Posts Tagged ‘New York City’


Review: These Days by Jack Cheng

These DaysThese Days by Jack Cheng

I am seldom a reader of fiction that is not rooted in fantasy or science, so books set in our modern world are foreign to me. So I was pleasantly surprised to find how engaging These Days was. Author Jack Cheng has a fluid narrative that is colorful and evocative of New York City and the characters' physical sensations. Reading a book where the events are realistic — two twenty-somethings meet, one who's planning his future, the other who's escaping her past — was actually a refreshing change and gave me ideas for my own life.

The characters were also very relatable, at least on a personal level. I saw much of myself in the protagonist, Connor: makes his living online, connected to the social web, and perhaps a bit naive and needy in relationships. But I also related to his love interest, K, who never carries a cell phone and enjoys her time offline. It was in fact that technological divide between the love interests that led me to originally back Cheng's Kickstarter to self-publish this book.

But this is not "a story about technology", as the crowdfunding video suggested. Connor uses technology to distract himself from the present but capture and relive the past, through photos, videos, tweets, and status updates. K, by contrast, is all about living in the moment but wants desperately to forget her own history. The scene describing her motivation for doing so was so evocative, I cried — I can't remember the last book to have that effect on me. These are the true challenges the characters are facing.

The book takes us through several anecdotes that demonstrate these opposing philosophies, but the narrative never really builds. Connor hates his job, quits, and gets a new one. He doesn't like his new job, thinks about quitting, but decides to stick around. He and K go out to dinner and have a conversation. They ride on the subway and make observations about the other commuters. With the exception of some flashbacks that are occasionally hard to place in the tale's chronology, it's vignette after vignette, without any real momentum.

That's why the novel's ending came as such a shock. And again, it's one I relate to personally, as something nearly identical happened to me, which may color my reception of the book. I look to fiction to vicariously experience situations I've not yet encountered and to get into other people's heads and learn how they feel, that I might better empathize. But These Days offered neither alternative to, nor insight into, reality. I had hoped that the message would be either "Things don't have to be this way" as I find in the unreal fiction I normally gravitate to, or at the very least, "Things are this way, but here's why". I received neither source of closure from this book. It was an abrupt and heartless ending that left me unsure why anything had just happened, what the characters' motivations had been, or what either of them was supposed to learn from this experience or how they were expected to grow from it.

I normally dive right from book to book, but I was preoccupied with These Days for days afterward. Perhaps that's a sign of a good book, that it stays with you and makes you think. But, like Connor, I don't know what just happened, and I don't know that I ever will.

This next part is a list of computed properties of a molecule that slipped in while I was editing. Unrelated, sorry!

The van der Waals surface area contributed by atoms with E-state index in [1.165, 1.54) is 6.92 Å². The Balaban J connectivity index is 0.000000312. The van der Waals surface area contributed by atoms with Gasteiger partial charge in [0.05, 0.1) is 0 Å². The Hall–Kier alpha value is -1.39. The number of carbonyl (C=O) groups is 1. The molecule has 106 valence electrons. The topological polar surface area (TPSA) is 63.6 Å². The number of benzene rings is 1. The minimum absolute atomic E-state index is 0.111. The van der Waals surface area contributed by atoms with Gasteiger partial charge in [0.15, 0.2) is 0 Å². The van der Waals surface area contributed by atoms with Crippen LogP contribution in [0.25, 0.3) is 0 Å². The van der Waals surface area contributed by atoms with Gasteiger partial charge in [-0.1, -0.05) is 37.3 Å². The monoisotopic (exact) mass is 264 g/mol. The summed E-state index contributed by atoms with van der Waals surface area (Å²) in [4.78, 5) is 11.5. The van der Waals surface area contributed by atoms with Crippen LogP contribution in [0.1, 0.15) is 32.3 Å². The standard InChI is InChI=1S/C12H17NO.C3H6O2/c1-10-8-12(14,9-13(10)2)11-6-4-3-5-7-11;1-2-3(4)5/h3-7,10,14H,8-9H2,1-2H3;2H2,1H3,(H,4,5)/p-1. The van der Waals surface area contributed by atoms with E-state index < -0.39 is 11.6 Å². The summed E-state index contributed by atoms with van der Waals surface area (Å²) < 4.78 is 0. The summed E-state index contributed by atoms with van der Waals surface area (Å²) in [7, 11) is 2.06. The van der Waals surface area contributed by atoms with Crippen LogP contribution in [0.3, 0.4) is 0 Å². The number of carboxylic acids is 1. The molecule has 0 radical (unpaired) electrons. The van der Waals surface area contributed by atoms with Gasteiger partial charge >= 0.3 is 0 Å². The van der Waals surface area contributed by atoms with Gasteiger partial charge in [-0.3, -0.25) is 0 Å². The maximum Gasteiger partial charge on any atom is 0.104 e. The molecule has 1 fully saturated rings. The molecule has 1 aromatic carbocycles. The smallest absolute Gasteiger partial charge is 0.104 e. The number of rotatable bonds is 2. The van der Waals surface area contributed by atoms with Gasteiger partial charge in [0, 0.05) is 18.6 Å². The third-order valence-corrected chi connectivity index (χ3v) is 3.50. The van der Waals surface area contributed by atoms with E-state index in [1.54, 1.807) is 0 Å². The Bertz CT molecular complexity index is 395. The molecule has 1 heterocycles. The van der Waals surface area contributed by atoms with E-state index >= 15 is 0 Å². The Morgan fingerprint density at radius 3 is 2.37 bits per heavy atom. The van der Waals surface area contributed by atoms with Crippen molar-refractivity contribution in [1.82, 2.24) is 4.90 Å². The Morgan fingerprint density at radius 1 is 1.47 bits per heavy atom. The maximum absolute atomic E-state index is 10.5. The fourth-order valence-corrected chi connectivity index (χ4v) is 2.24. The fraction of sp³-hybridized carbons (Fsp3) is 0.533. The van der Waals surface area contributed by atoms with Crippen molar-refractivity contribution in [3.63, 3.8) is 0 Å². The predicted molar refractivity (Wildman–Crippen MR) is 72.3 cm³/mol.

My rating: 3 of 5 stars


A country of typewriters

The New York Times recently reported that Cormac McCarthy, author of such novels as No Country For Old Men, would be auctioning the typewriter on which he wrote his 2005 bestseller. He's replacing it not with a computer, but a newer typewriter.

It's no surprise that there are authors who prefer typewriters, just as there are videophiles who insist on vinyl or retrocomputer enthusiasts who use computers with 16K of memory. But what is surprising is that such antiquated production methods are still in use in modern industries.

My father was once in a similar situation when he remained committed to running his home business using the same spreadsheet software for two decades. The files were kept in a format inaccessible to his lawyers, brokers, and accountants, so information exchange was never as easy as emailing an attachment; more often, he had to print the files himself, and sometimes then bring them to a printshop to be concatenated into a single larger document. He was tolerated as a client because he'd been with these firms since before Microsoft Office was standardized. Everyone breathed a sigh of relief when his computer finally gave out, forcing his upgrade to a modern platform.

I suspect the same is true of Mr. McCarthy, who has been a published author since 1965; his track record has earned him a leeway that would not be afforded to fledging writers. The likelihood of one of his novels being a success is worth the added cost of hiring a transcriptionist to convert his work to digital format.

Still, the cost of such unwavering technological devotion must at some point be question — as the New York Post did earlier this year when it reported that the New York City police department had spent a million dollars on new typewriters. Much of the police department's work has been computerized, but, as evidenced by these bills, a few artifacts remain. Wouldn't this money be better spent on bringing our civil servants into the 20th century? Typewriters may be fine for the entertainment industry, but the time and cost of accommodating diehards like Mr. McCarthy is not a luxury our government may always have.